The Stock Market and Faith
(November 28, 2011)
Summary: In the long term, the price of a stock reflects the profitability of underlying company. However, this is the case only because people believe it to be so, and act upon their beliefs.
To many people, the stock market is a mysterious and unpredictable paramour who will reward us if we invest well and punish us for making poor choices (or for having bad luck). However, the truth is, investing in the stock market requires something more than astute judgment and good fortune: It requires faith — and blind faith at that.
To understand why, we need to start with the basics.
Suppose I own a business that needs to raise money, and I want to get the money from you. I have two choices. First, I could ask you to loan me the money for a certain amount of time. I might promise to pay back all the money on a specified date and, until that date, I would agree to make regular interest payments. (In effect, I would be selling you a bond.)
The second choice is that I could offer to sell you a percentage of the company. For example, I might offer you 5 percent of my company for $10,000. In this case, I never have to pay back the money. Instead I make you the following four promises:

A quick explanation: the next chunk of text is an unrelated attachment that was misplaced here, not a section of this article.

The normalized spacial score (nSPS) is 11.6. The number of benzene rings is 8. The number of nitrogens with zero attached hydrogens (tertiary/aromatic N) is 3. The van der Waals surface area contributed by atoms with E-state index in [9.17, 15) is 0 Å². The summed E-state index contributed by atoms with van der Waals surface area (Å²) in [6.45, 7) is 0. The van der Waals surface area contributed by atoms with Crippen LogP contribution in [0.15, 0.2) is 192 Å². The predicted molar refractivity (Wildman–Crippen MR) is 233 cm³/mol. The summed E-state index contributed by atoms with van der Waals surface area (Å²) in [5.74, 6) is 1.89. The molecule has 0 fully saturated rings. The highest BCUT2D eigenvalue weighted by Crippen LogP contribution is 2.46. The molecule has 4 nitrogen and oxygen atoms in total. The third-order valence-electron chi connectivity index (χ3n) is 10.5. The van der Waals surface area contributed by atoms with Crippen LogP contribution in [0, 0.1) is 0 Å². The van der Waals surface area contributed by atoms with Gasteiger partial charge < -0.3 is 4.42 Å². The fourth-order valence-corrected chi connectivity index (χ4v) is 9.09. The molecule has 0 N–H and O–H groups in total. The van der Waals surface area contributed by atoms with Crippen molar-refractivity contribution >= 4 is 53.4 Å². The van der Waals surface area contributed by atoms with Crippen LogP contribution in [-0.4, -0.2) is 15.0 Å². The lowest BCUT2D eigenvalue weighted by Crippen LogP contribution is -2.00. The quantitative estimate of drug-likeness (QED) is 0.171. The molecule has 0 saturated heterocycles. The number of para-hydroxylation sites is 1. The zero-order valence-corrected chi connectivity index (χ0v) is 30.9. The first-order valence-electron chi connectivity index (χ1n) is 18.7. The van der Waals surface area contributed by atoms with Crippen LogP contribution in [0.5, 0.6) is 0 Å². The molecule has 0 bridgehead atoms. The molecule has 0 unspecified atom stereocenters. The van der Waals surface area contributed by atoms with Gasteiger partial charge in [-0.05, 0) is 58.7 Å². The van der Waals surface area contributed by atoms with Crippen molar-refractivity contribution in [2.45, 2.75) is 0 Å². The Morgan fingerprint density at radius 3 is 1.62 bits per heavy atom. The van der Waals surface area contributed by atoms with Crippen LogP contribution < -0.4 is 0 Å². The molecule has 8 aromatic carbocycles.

1. Profit Sharing: You will share in the proceeds of the company. For example, I might promise that at the end of every quarter, you will receive 5 percent of the profit earned by the company.
2. Liquidation: If we ever sell the company, I promise you will receive 5 percent of the profit arising from the sale.
3. Voting Rights: Whenever we have meetings at which important decisions are made, you will be invited to attend, and you will have 5 percent of the voting power.
4. Selling Your Shares: At any time, you have the right to sell your share of the ownership of the company to someone else. If the company becomes highly profitable, your 5 percent share will generate more and more profit for you, and you will probably be able to sell your share for more than the $10,000 you paid for it.
Let us now compare this scenario to buying stock in a much larger company, such as IBM. As I write, the current price of one share of IBM stock is $178. Thus, for a bit less than $10,000, you can buy 56 shares. Suppose you do so. What do you get for your $10,000? In other words, why would you want to buy stock in IBM? More generally, why would you want to buy stock in any company? To answer these questions, let us consider the four points we just discussed.
IBM has 1.2 billion shares outstanding. When you buy 56 shares, the percentage of the company that you own is 56 divided by 1.2 billion, which works out to 4.7 millionths of a percent (0.0000047 percent). Last year, IBM made a profit of $14.83 billion. If all of this profit were divided proportionally among the shareholders, your share would be $692. On an investment of $10,000, that's almost 7 percent a year, which is an excellent return on your investment.